January 27, 2012
A who’s who of elected officials and Harlem leaders turned out Thursday to defend the Wadleigh Secondary School of Performing Arts against the Department of Education’s plan to close its middle school.
About 200 parents, students, activists, and staff packed the school’s auditorium Thursday evening for a public hearing on the proposal. Just before, officials who included City Councilman Robert Jackson, Manhattan Borough President Scott Stringer, State Sen. Bill Perkins, and Comptroller John Liu all held court in the packed lobby of the Harlem campus. Public Advocate Bill de Blasio and the city’s NAACP chief, Hazel Dukes, also spoke at the hearing.
They said the city was giving up on a neighborhood institution by moving to close Wadleigh’s middle school. Jackson promised to call Mayor Bloomberg and Chancellor Dennis Walcott today to air his opposition to the plan.
Wadleigh’s 440-student high school would remain open under the plan, as would another middle school in the building, Frederick Douglass Academy II, which narrowly escaped closure this year after earning an even lower progress report score than Wadleigh’s middle school. A charter school, Harlem Success Academy I, is set to move its middle school grades into the building, according to a plan the city set last year.
The charter school co-location plan drew quick and fierce fire during the hearing. Perkins, an outspoken critic of charter schools, said Harlem Success had a track record of an “antagonistic relationship” with the local community and should not be given more space.
Department of Education officials said they sought to close Wadleigh’s middle school not to make room for the charter school but simply because keeping it up and running is unsustainable. It has just 94 students and last year earned a D on the progress reports the city uses to judge schools.
“With a school that is performing at this level at this size, is it possible to make it successful?” asked Shael Polakow-Suransky, a deputy chancellor, during the hearing.
In response, shouts of “Yes” emanated from the audience, which frequently interjected through the five-hour-long hearing. At times, they chanted until officials were drowned out.
Anthony Klug, a teacher and the school’s union chapter leader, said the departure of a math coach, guidance counselor, and dean had caused the middle school’s performance dip last year. Restoring those resources would help turn the school around, he said.
He drew cheers when he told the DOE officials listening to the testimony, “Closing a school is not difficult to do. It’s assisting the school that’s difficult.”
Klug told me he believes the middle school’s closure would “significantly negatively impact, if not destroy,” the high school’s arts programs.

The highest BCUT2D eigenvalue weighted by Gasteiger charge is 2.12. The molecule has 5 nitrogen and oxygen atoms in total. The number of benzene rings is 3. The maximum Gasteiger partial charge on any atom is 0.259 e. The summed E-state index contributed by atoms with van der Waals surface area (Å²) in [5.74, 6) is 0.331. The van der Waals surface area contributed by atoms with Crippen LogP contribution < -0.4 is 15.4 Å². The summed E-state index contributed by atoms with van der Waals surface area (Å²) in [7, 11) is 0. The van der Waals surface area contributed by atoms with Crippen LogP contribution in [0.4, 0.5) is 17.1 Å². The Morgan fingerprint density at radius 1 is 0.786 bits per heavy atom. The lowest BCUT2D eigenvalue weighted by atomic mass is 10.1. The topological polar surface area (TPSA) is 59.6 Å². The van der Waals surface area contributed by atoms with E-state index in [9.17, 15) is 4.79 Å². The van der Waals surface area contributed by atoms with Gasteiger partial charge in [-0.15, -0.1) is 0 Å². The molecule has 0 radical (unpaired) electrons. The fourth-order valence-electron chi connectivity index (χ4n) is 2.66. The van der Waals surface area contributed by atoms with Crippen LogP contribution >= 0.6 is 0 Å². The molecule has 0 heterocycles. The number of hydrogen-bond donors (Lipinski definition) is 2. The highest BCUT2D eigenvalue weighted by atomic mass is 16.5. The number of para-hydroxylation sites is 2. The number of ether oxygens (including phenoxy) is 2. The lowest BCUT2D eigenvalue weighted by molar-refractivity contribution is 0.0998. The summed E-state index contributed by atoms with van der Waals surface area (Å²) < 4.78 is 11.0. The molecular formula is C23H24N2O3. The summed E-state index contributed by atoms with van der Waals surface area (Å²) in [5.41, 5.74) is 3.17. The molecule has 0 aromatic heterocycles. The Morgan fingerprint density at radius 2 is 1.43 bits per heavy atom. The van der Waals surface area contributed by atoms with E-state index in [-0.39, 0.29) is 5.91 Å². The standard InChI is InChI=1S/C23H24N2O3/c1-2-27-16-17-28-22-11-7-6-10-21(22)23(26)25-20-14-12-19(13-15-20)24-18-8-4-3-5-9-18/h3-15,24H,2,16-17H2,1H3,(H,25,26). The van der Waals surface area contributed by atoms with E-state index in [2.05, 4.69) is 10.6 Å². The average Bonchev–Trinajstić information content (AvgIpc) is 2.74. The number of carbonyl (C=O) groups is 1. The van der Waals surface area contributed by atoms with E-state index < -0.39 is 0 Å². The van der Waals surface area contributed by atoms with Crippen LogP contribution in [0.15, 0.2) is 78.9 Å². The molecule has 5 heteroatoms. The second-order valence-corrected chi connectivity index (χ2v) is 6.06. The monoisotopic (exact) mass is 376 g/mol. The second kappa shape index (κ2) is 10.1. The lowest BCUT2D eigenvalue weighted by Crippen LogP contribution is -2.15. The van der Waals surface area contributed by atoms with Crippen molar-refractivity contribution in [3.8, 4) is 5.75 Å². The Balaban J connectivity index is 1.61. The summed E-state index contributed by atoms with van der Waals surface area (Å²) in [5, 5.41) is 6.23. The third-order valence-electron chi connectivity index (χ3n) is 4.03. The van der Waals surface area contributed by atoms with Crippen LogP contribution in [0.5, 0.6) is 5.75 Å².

“We have eight arts and specialty rooms, and so basically the last two years they were trying to colocate a third school in the building, not recognizing that these arts rooms take more space than schools that don’t offer these programs,” he said. “Dance kids are going to need more than a 500-square-foot room. Shrinking our school is the first step to ending [that program].”
Polakow-Suransky said during the hearing the building had more than enough space for Wadleigh to share space with another school and also maintain its arts programs.
But closing the middle school could take a different toll on Wadleigh’s arts programs, by reducing the number of students prepared to participate in them in high school, people said at the hearing.
The comments developed a theme that supporters of another performing arts school, who included staff from Wadleigh, outlined at its closure hearing earlier this week. Closing arts schools that serve low-income students would cut off a rare option for those students, argued supporters of both Manhattan Theatre Lab High School and Wadleigh. The schools have a close relationship: In 2006 Evelyn Collins left her job as Wadleigh’s assistant principal for the arts to head Manhattan Theatre Lab.
A handful of middle and high school students were the first to speak at the hearing. Standing in a line on the performance stage, the students said the school’s performing arts focus draws neighborhood students like themselves.
“This is a visual arts school that is trying to make the arts better so we can fulfill our dreams,” said sixth-grader Tiane Jackson. “Do you really want to be responsible for crushing dreams?”
Hall, Wadleigh’s principal, did not speak during the hearing. But FDA II’s principal, Osei Owusu-Afriyie, went to bat for Wadleigh.
“We serve the same students, we serve the same community,” he said. “Our school has some of the same struggles that Wadleigh has. We are working tirelessly every day to make it better.”